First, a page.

By Arlene Edmonds
Special to The CS&T
PHILADELPHIA – The 30 kindergarten students at St. Athanasius-Immaculate Conception School in the city’s West Oak Lane section are high energy and eager. Walk into the orderly classroom and you will know that a Christ-centered education is being delivered here. The respectful young pupils sit on the floor mat ready to share why they love their teacher, the new things they’ve learned that day and the prayers they say with their teacher. They readily sing from their spiritual repertoire of songs.
During the “free” period when the youngest students and teaching assistant Deborah Booth are away, the classroom is still filled with children. These are the former kindergarteners who are in third, fourth and other grades. Their former kindergarten teacher still connects with them through a writing club. Those who love to write, or others who may need assistance with the art, come back to their old classroom to get what they need.
It is little wonder why kindergarten teacher Olenka Zajac was among those recognized with a certificate of recognition from the National Catholic Educational Association (NCEA). Though she was not among the finalists, those in the St. Athanasius School community believe that Zajac needs to be saluted for her 23 years of quality service to the school.
In fact, the entire parish will be celebrating Zajac’s unique educational gifts at a special presentation during Catholic Schools Week on Wednesday, Jan. 28.
“This is just a great school to work in,” said Zajac, who earned her early education degree from Chestnut Hill College and her master’s degree from Arcadia University. “The students and other staff make this an enjoyable place to work. The kids are eager beavers who want to learn and enjoy expanding. Whether we are doing phonics or arithmetic, their minds are wide open. I am just amazed at what they can do.”
Zajac added that she particularly likes to share her Catholic faith with her students. Recently, she introduced the kindergarteners to the sacraments. When they discussed baptism she shared videos and other visuals about young children getting baptized as well as Jesus’ baptism. She asked them to bring in photographs of their own baptism or to explain what they knew about baptism.
“They just love to ask questions and share what they know and believe,” Zajac said.
One of the partners that Zajac has found helpful in the educational process has been the MERIT Center. The teacher said that they have offered their expertise in teacher development. She, like her students, welcomes continuing her education.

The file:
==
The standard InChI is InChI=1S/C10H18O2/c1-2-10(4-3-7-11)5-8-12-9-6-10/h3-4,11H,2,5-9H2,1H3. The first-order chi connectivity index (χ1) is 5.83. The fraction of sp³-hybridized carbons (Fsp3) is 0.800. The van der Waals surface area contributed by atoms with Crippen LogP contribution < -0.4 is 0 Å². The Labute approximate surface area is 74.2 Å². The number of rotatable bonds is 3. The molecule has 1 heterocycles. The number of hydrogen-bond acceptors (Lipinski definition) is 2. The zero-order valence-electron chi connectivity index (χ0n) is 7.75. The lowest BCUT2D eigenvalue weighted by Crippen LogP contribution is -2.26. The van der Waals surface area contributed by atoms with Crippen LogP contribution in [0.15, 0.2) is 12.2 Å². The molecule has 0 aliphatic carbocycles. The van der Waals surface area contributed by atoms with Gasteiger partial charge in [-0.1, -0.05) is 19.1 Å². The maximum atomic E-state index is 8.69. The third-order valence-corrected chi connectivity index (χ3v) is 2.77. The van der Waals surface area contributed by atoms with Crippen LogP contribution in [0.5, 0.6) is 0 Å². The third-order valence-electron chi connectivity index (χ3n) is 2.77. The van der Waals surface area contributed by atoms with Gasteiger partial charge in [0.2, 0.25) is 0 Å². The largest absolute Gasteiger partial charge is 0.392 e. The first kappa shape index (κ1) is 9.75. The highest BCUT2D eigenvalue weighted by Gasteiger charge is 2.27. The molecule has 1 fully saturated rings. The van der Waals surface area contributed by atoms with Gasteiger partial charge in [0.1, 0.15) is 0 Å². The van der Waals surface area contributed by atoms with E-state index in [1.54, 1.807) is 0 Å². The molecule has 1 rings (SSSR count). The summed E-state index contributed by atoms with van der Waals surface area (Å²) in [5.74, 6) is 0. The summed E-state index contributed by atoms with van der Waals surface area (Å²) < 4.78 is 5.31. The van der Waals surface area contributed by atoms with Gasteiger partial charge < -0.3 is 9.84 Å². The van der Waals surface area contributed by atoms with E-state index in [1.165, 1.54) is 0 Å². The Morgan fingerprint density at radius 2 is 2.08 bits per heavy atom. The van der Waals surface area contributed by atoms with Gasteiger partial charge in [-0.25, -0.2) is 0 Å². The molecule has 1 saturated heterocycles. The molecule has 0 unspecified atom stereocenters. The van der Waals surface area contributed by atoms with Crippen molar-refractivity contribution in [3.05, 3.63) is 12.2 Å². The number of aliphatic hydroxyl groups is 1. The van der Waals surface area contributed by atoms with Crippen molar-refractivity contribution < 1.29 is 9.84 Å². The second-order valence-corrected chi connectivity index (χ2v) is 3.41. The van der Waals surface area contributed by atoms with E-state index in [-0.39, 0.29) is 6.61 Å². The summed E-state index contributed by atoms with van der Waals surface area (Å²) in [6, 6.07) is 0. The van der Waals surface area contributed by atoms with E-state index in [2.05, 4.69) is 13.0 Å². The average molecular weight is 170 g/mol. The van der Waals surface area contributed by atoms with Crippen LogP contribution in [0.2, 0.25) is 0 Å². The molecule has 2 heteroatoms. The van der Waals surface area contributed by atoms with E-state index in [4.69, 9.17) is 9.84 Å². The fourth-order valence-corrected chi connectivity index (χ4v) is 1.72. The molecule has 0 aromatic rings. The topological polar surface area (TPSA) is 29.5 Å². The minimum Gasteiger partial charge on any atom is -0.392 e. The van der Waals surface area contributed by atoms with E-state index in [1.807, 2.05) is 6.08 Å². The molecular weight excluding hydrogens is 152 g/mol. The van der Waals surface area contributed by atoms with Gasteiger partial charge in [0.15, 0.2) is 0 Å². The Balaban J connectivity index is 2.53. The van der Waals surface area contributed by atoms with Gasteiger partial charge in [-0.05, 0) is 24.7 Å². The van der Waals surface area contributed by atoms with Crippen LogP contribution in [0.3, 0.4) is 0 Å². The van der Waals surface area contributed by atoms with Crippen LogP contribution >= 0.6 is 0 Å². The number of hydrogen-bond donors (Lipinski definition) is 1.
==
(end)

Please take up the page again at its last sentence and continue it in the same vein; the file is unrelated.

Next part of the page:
Sister Joan Alminde, S.S.J., principal of the school, is quick to add that the Philadelphia School District has recognized Zajac’s educational talents. They have videotaped her teaching at the school to show to their student teachers and new teachers. She is often called upon to give educational workshops and over the years has mentored many less experienced teachers.
“Olenka is so humble about all that she has done,” said Sister Joan, who has been at the school for 21 years. “She is truly a beautiful person who loves children. It’s unbelievable all the things that she has done for the students. She is dedicated, which is evident by the fact that she teaches the students during her lunchtime, has helped students put together a newspaper and keeps helping the students in different ways long after they’ve left her classroom.”
School librarian Sister Arleen McNicholas has also been at St. Athanasius for 21 years. She said that when Zajac brings her students to the library they are well behaved and attentive.
Recent lessons have utilized the Smart Board, which students use in their kindergarten classroom, and focused on the legacy of the civil rights movement. The students discussed Rosa Parks and the Montgomery bus boycott, as well as the life of the Rev. Dr. Martin Luther King Jr. The students also developed skits where they portrayed the staff members of the school.
Sister Joan further pointed out that this is the type of energy that extends throughout the school including those who attend their state-of-the-art science center, visit the weekly Mass, or walk through the school’s immaculate hallways. Consequently, many of the teachers have been there for two decades or more.
Besides Zajac, third grade teacher Susan O’Brien has been at the school 23 years, fifth grade teacher Margaret Roth just celebrated 20 years, eighth grade teacher Jane Bonner marked 21 years this year. In addition, the computer and art instructor, Margaret McFadden, has been at the school for 22 years. The other teachers have been at the school for a combined total of nearly 40 years.
“We are truly a team here,” said Sister Alminde. “We really have creative and innovative teachers. When we all heard that Olenka was recognized we were all happy for her, because she is part of this special team. We are just blessed at this school.”
Arlene Edmonds is a freelance writer and St. Raymond of Penafort parishioner. She may be reached at ArleneEdmonds@aol.com.
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